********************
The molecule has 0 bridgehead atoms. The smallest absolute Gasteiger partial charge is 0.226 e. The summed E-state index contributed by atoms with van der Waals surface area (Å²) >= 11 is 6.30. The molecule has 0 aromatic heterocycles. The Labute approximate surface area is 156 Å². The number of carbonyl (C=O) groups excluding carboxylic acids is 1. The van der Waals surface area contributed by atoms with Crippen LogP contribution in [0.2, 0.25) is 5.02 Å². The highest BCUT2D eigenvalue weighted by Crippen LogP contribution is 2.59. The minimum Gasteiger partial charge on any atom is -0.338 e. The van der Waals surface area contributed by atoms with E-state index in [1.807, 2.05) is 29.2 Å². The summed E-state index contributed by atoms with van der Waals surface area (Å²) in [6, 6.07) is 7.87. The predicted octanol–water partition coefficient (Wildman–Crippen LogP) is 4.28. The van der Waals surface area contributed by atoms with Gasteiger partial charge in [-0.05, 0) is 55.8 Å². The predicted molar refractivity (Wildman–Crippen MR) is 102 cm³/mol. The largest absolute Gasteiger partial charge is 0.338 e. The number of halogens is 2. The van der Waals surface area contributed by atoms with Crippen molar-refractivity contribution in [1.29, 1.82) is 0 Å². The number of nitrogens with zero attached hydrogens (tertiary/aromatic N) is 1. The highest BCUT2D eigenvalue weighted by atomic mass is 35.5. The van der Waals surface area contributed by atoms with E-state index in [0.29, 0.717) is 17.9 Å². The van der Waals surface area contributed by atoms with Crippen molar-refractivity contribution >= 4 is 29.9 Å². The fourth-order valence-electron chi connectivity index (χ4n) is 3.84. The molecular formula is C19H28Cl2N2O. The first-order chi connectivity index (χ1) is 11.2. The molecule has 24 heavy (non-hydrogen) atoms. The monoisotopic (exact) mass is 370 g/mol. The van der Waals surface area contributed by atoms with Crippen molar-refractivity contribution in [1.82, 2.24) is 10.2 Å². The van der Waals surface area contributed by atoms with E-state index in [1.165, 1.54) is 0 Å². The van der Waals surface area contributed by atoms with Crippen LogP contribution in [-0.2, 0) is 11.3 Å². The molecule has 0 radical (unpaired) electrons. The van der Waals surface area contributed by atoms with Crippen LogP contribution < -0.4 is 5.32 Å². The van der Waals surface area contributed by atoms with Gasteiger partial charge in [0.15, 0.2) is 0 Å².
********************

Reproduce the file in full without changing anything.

The molecule has 0 bridgehead atoms. The smallest absolute Gasteiger partial charge is 0.226 e. The summed E-state index contributed by atoms with van der Waals surface area (Å²) >= 11 is 6.30. The molecule has 0 aromatic heterocycles. The Labute approximate surface area is 156 Å². The number of carbonyl (C=O) groups excluding carboxylic acids is 1. The van der Waals surface area contributed by atoms with Crippen LogP contribution in [0.2, 0.25) is 5.02 Å². The highest BCUT2D eigenvalue weighted by Crippen LogP contribution is 2.59. The minimum Gasteiger partial charge on any atom is -0.338 e. The van der Waals surface area contributed by atoms with E-state index in [1.807, 2.05) is 29.2 Å². The summed E-state index contributed by atoms with van der Waals surface area (Å²) in [6, 6.07) is 7.87. The predicted octanol–water partition coefficient (Wildman–Crippen LogP) is 4.28. The van der Waals surface area contributed by atoms with Gasteiger partial charge in [-0.05, 0) is 55.8 Å². The predicted molar refractivity (Wildman–Crippen MR) is 102 cm³/mol. The largest absolute Gasteiger partial charge is 0.338 e. The number of halogens is 2. The van der Waals surface area contributed by atoms with Crippen molar-refractivity contribution in [1.29, 1.82) is 0 Å². The number of nitrogens with zero attached hydrogens (tertiary/aromatic N) is 1. The highest BCUT2D eigenvalue weighted by atomic mass is 35.5. The van der Waals surface area contributed by atoms with E-state index in [0.29, 0.717) is 17.9 Å². The van der Waals surface area contributed by atoms with Crippen molar-refractivity contribution >= 4 is 29.9 Å². The fourth-order valence-electron chi connectivity index (χ4n) is 3.84. The molecular formula is C19H28Cl2N2O. The first-order chi connectivity index (χ1) is 11.2. The molecule has 24 heavy (non-hydrogen) atoms. The monoisotopic (exact) mass is 370 g/mol. The van der Waals surface area contributed by atoms with Crippen molar-refractivity contribution in [1.82, 2.24) is 10.2 Å². The van der Waals surface area contributed by atoms with E-state index in [1.165, 1.54) is 0 Å². The van der Waals surface area contributed by atoms with Crippen LogP contribution in [-0.2, 0) is 11.3 Å². The molecule has 0 radical (unpaired) electrons. The van der Waals surface area contributed by atoms with Crippen LogP contribution < -0.4 is 5.32 Å². The van der Waals surface area contributed by atoms with Gasteiger partial charge in [0.15, 0.2) is 0 Å².